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Just as their combined efforts earned them the Oscar for scoring Soul, Jon Batiste and Trent Reznor are being recognized for their work on the Pixar animated feature by the ASCAP Composers Choice Awards for film score of the year. The announcement is part of the performing rights organization’s four-day virtual celebration of the Screen Music Awards beginning Monday, May 17, that will include acceptance speeches and special performances via Instagram.
Others being honored include another previous Oscar winner, Gustavo Santaolalla (Brokeback Mountain, Babel), for video game score of the year (The Last of Us Part II) and the television score prize, being bestowed on Raphael Saadiq (Lovecraft Country).
Two new categories were introduced this year: documentary score of the year, being claimed by Oscar-winning composer Steven Price (Gravity) for David Attenborough: A Life on Our Planet, and television theme, won by Philip Glass and Paul Leonard Morgan for Tales From the Loop.
In addition, David Vanacore won for most performed themes and underscore for his work on shows including Survivor and Biggest Loser; Rupert Gregson-Williams for the top box office film honor (The Eight Hundred), and Bear McCreary, who took top cable television series for The Walking Dead.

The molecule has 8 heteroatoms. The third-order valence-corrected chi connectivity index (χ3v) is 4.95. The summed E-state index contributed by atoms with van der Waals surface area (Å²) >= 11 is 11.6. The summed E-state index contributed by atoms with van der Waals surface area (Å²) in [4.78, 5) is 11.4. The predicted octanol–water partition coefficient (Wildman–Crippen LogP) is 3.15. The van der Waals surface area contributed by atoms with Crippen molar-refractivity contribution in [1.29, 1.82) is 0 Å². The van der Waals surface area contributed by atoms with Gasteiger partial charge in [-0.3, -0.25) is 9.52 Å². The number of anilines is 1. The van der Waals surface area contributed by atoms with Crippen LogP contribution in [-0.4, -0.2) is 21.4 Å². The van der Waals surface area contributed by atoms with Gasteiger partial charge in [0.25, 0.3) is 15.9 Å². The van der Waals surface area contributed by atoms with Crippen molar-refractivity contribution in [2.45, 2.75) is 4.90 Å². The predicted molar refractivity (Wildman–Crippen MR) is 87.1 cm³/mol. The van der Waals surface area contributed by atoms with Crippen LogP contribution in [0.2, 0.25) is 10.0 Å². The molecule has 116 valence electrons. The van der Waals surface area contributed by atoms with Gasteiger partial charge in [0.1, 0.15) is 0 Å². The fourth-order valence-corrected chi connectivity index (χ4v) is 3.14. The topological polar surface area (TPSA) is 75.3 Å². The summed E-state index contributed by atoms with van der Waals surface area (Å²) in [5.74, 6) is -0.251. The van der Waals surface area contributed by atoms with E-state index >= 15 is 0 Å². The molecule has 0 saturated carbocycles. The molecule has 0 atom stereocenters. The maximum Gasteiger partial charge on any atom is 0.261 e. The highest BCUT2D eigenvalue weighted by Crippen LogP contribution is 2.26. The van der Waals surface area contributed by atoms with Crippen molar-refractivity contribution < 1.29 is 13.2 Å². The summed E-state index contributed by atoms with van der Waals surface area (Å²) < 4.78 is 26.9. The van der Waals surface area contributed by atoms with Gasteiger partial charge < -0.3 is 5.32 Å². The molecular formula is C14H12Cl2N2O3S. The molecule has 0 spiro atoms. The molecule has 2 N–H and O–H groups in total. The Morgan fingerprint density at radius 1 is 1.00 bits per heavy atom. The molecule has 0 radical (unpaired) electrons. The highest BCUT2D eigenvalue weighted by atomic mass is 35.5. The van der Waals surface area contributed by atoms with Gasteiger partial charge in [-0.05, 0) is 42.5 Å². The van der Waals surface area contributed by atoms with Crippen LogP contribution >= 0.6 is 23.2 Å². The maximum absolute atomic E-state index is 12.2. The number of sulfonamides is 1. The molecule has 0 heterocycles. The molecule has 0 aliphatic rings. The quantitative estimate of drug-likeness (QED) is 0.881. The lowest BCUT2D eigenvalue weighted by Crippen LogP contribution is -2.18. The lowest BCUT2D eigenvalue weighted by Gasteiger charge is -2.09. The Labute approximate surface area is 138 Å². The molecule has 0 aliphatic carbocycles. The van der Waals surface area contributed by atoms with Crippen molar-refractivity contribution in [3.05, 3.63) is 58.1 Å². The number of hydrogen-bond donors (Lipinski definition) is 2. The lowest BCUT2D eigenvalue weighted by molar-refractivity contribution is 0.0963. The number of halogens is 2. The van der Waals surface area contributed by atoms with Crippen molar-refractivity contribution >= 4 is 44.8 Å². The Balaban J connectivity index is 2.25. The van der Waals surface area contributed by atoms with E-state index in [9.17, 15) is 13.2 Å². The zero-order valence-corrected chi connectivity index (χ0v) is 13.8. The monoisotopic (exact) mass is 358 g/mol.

McCreary, who describes his pulsing, string-forward Walking Dead main theme as being inspired by Alfred Hitchcock’s go-to suspense maestro, Bernard Herrmann, values the ASCAP honor over similar awards for the kind of work he does.
“As a composer, I actually think it’s the most prestigious award I’ve ever won,” he says, “because it is the most informed voting body for my discipline. Nobody knows how much work it is to keep the quality on a TV show high better than other composers. So, I really admire that ASCAP fought to make this peer-evaluated award as a merit award, separate from the awards about how much money a show made, how much it was broadcast, how many viewers it got. That’s all great, but it is detached from whether or not the music is good.”
ASCAP (American Society of Composers, Authors and Publishers) introduced Composers Choice in 2014, which stands apart from ASCAP’s remunerative tradition of honoring, say, music that generates the most royalties. The nominations committee comprises roughly 100 individuals made up of composers, members of trade organizations, including the Society of Composers and Lyricists, music supervisors, studio executives and other industry experts. The voting round is then open to all ASCAP members and affiliates, which numbers more than 800,000.
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